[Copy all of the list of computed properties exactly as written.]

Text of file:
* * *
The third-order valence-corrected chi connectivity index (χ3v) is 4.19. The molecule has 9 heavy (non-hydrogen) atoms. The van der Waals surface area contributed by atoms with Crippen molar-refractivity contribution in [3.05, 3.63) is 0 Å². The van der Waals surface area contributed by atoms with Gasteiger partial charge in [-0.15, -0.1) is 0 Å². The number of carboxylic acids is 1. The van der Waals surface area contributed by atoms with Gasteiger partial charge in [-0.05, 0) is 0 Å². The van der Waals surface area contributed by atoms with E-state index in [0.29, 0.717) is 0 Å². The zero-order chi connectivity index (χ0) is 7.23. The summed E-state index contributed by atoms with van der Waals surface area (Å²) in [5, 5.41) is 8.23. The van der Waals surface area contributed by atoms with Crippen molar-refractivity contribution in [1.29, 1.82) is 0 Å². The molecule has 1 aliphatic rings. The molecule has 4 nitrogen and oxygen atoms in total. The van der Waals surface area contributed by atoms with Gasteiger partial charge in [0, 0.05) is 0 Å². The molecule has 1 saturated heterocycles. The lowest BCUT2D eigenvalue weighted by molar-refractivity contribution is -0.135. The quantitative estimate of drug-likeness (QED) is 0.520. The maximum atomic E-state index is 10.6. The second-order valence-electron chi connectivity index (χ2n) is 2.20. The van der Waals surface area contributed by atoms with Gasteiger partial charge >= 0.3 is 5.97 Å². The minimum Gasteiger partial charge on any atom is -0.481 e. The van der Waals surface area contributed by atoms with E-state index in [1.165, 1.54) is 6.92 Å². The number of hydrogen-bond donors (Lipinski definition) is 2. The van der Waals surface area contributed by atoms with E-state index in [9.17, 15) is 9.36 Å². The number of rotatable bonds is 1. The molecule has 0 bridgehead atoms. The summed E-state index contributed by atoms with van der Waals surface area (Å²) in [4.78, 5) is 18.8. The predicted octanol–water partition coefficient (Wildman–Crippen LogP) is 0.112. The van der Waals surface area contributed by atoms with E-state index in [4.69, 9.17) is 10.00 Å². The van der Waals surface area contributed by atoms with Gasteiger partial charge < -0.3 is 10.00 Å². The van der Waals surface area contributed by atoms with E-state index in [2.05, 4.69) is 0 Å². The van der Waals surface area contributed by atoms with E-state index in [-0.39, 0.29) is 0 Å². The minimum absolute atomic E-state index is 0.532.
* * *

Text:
The third-order valence-corrected chi connectivity index (χ3v) is 4.19. The molecule has 9 heavy (non-hydrogen) atoms. The van der Waals surface area contributed by atoms with Crippen molar-refractivity contribution in [3.05, 3.63) is 0 Å². The van der Waals surface area contributed by atoms with Gasteiger partial charge in [-0.15, -0.1) is 0 Å². The number of carboxylic acids is 1. The van der Waals surface area contributed by atoms with Gasteiger partial charge in [-0.05, 0) is 0 Å². The van der Waals surface area contributed by atoms with E-state index in [0.29, 0.717) is 0 Å². The zero-order chi connectivity index (χ0) is 7.23. The summed E-state index contributed by atoms with van der Waals surface area (Å²) in [5, 5.41) is 8.23. The van der Waals surface area contributed by atoms with Crippen molar-refractivity contribution in [1.29, 1.82) is 0 Å². The molecule has 1 aliphatic rings. The molecule has 4 nitrogen and oxygen atoms in total. The van der Waals surface area contributed by atoms with Gasteiger partial charge in [0, 0.05) is 0 Å². The molecule has 1 saturated heterocycles. The lowest BCUT2D eigenvalue weighted by molar-refractivity contribution is -0.135. The quantitative estimate of drug-likeness (QED) is 0.520. The maximum atomic E-state index is 10.6. The second-order valence-electron chi connectivity index (χ2n) is 2.20. The van der Waals surface area contributed by atoms with Gasteiger partial charge >= 0.3 is 5.97 Å². The minimum Gasteiger partial charge on any atom is -0.481 e. The van der Waals surface area contributed by atoms with E-state index in [1.165, 1.54) is 6.92 Å². The number of hydrogen-bond donors (Lipinski definition) is 2. The van der Waals surface area contributed by atoms with E-state index in [9.17, 15) is 9.36 Å². The number of rotatable bonds is 1. The molecule has 0 bridgehead atoms. The summed E-state index contributed by atoms with van der Waals surface area (Å²) in [4.78, 5) is 18.8. The predicted octanol–water partition coefficient (Wildman–Crippen LogP) is 0.112. The van der Waals surface area contributed by atoms with E-state index in [4.69, 9.17) is 10.00 Å². The van der Waals surface area contributed by atoms with Gasteiger partial charge < -0.3 is 10.00 Å². The van der Waals surface area contributed by atoms with E-state index in [2.05, 4.69) is 0 Å². The van der Waals surface area contributed by atoms with E-state index in [-0.39, 0.29) is 0 Å². The minimum absolute atomic E-state index is 0.532.